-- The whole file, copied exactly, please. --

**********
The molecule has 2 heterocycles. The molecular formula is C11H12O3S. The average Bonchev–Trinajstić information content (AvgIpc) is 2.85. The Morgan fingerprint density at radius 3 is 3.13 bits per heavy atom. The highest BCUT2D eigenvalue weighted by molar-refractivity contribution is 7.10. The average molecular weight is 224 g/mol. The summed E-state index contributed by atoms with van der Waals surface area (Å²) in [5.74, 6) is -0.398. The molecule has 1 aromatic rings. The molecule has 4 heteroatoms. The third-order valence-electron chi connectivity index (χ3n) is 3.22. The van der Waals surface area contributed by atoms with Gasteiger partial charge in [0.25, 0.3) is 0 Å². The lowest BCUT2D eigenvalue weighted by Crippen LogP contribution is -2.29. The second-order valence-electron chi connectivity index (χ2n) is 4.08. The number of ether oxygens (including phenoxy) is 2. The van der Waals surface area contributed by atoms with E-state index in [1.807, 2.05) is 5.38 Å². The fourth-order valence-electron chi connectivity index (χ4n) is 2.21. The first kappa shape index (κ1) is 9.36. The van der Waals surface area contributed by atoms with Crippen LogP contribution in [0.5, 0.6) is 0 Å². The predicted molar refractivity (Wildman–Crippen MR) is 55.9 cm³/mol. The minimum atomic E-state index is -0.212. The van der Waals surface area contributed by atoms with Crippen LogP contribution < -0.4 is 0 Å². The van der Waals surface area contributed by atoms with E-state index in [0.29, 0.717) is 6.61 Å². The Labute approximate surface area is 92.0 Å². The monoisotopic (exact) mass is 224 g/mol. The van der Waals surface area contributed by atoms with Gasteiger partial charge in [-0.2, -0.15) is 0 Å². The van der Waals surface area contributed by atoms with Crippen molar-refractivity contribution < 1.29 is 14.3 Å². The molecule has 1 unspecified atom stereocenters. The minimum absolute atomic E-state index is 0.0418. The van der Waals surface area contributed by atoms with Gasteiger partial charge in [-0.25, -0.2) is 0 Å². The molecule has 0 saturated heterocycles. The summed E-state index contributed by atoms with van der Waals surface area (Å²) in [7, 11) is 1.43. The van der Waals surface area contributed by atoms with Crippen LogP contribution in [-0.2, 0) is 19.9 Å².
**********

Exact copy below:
The molecule has 2 heterocycles. The molecular formula is C11H12O3S. The average Bonchev–Trinajstić information content (AvgIpc) is 2.85. The Morgan fingerprint density at radius 3 is 3.13 bits per heavy atom. The highest BCUT2D eigenvalue weighted by molar-refractivity contribution is 7.10. The average molecular weight is 224 g/mol. The summed E-state index contributed by atoms with van der Waals surface area (Å²) in [5.74, 6) is -0.398. The molecule has 1 aromatic rings. The molecule has 4 heteroatoms. The third-order valence-electron chi connectivity index (χ3n) is 3.22. The van der Waals surface area contributed by atoms with Gasteiger partial charge in [0.25, 0.3) is 0 Å². The lowest BCUT2D eigenvalue weighted by Crippen LogP contribution is -2.29. The second-order valence-electron chi connectivity index (χ2n) is 4.08. The number of ether oxygens (including phenoxy) is 2. The van der Waals surface area contributed by atoms with E-state index in [1.807, 2.05) is 5.38 Å². The fourth-order valence-electron chi connectivity index (χ4n) is 2.21. The first kappa shape index (κ1) is 9.36. The van der Waals surface area contributed by atoms with Crippen LogP contribution in [0.5, 0.6) is 0 Å². The predicted molar refractivity (Wildman–Crippen MR) is 55.9 cm³/mol. The minimum atomic E-state index is -0.212. The van der Waals surface area contributed by atoms with Crippen LogP contribution < -0.4 is 0 Å². The van der Waals surface area contributed by atoms with E-state index in [0.29, 0.717) is 6.61 Å². The Labute approximate surface area is 92.0 Å². The monoisotopic (exact) mass is 224 g/mol. The van der Waals surface area contributed by atoms with Gasteiger partial charge in [-0.2, -0.15) is 0 Å². The van der Waals surface area contributed by atoms with Crippen molar-refractivity contribution < 1.29 is 14.3 Å². The molecule has 1 unspecified atom stereocenters. The minimum absolute atomic E-state index is 0.0418. The van der Waals surface area contributed by atoms with Gasteiger partial charge in [-0.25, -0.2) is 0 Å². The molecule has 0 saturated heterocycles. The summed E-state index contributed by atoms with van der Waals surface area (Å²) in [7, 11) is 1.43. The van der Waals surface area contributed by atoms with Crippen LogP contribution in [-0.2, 0) is 19.9 Å².